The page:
Trump TV Isn’t Coming. It’s Already Here
Donald Trump says that the Presidential election is rigged against him and that the news media unfairly treats him and his many supporters. So, naturally, the rumor is that Trump is now planning to launch his own television network after all the votes are counted in November.
According to The Financial Times, citing multiple unnamed sources, Trump’s son-in-law, Jared Kushner, has contacted a top media dealmaker about the possibility of Trump TV.
The FT says that the conversation between Kushner and Aryeh Bourkoff, the chief executive of LionTree, a boutique investment bank, was brief and inconclusive. And last month, Trump told The Washington Post he had no interest in a media company. But much has changed in a few short weeks, with Trump plummeting in the polls after so many allegations of sexual misconduct against the Republican nominee and his rather unapologetic response. And, besides, you can’t always believe what the guy says.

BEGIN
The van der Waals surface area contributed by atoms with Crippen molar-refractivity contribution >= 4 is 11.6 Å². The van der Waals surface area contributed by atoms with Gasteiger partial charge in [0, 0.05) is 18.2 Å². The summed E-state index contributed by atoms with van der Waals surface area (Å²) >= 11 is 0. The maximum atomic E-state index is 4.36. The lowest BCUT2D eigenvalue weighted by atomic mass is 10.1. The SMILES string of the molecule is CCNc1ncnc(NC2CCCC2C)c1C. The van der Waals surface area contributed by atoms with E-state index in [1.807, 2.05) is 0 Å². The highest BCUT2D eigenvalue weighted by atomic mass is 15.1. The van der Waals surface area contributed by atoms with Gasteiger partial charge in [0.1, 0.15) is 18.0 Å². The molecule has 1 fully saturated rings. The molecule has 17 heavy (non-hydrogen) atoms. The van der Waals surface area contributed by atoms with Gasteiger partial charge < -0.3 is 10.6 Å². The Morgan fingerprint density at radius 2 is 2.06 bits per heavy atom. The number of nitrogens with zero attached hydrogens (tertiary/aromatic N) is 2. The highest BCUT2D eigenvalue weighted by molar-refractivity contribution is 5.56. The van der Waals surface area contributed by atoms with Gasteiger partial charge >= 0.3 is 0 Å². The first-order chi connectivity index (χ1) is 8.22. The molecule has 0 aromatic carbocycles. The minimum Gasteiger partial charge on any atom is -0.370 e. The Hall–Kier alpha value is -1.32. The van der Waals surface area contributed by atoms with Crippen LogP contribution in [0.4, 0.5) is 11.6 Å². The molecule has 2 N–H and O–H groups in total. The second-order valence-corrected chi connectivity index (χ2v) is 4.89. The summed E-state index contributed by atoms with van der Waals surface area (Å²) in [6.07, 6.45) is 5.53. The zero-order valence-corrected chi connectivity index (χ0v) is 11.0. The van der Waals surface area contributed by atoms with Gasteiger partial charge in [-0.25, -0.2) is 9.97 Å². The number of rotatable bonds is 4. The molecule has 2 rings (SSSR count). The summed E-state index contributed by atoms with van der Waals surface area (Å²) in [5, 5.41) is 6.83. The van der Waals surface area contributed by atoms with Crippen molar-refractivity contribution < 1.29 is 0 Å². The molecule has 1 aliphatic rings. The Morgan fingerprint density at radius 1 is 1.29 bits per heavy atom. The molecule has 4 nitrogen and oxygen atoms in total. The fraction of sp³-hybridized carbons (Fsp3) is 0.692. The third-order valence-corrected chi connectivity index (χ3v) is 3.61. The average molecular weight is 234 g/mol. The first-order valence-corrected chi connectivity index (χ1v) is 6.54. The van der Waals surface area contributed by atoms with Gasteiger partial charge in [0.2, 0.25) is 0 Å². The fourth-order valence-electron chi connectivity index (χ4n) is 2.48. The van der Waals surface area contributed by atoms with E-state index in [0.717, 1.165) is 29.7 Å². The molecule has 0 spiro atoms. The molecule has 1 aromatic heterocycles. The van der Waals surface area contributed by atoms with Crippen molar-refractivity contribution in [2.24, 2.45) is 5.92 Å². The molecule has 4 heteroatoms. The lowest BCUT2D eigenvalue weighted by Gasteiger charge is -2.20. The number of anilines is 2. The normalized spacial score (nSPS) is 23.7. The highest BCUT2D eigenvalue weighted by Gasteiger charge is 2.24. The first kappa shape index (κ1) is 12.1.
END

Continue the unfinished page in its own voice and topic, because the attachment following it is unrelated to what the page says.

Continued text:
Let’s remember what CBS Chairman Les Moonves said back in February. Trump’s candidacy “may not be good for America,” he proclaimed, “but it’s damn good for CBS.” Clearly, Trump’s unique brand of populism has galvanized a large portion of the population. But it has also attracted all sorts of people who love to hate him—or are at least interested in watching what ridiculous turn he will take next. Trump TV has a massive audience just waiting for it.
Plus, Trump has already aligned himself with two masters of populist media spin. In August, he hired Steve Bannon, chairman of the staunchly pro-Trump Breitbart News website, as his campaign’s new chief executive, and then he recruited former Fox News chairman Roger Ailes as an advisor.
All that said, launching a TV network is an enormously complex and expensive thing. And Trump’s scorched Earth approach could prove a hard sell with advertisers. In the end, as some have mused, Trump TV makes the most sense as a budget digital video outlet on the Internet. After all, it’s the Internet dynamic that is really driving Trump’s campaign—as Steve Bannon knows all too well. Think about the late-night tweets. Or, better yet, think about the Facebook Live of Paula Jones, Kathleen Willey, Juanita Broaddrick, and Kathy Shelton. In a lot of ways, Trump TV is already a reality.
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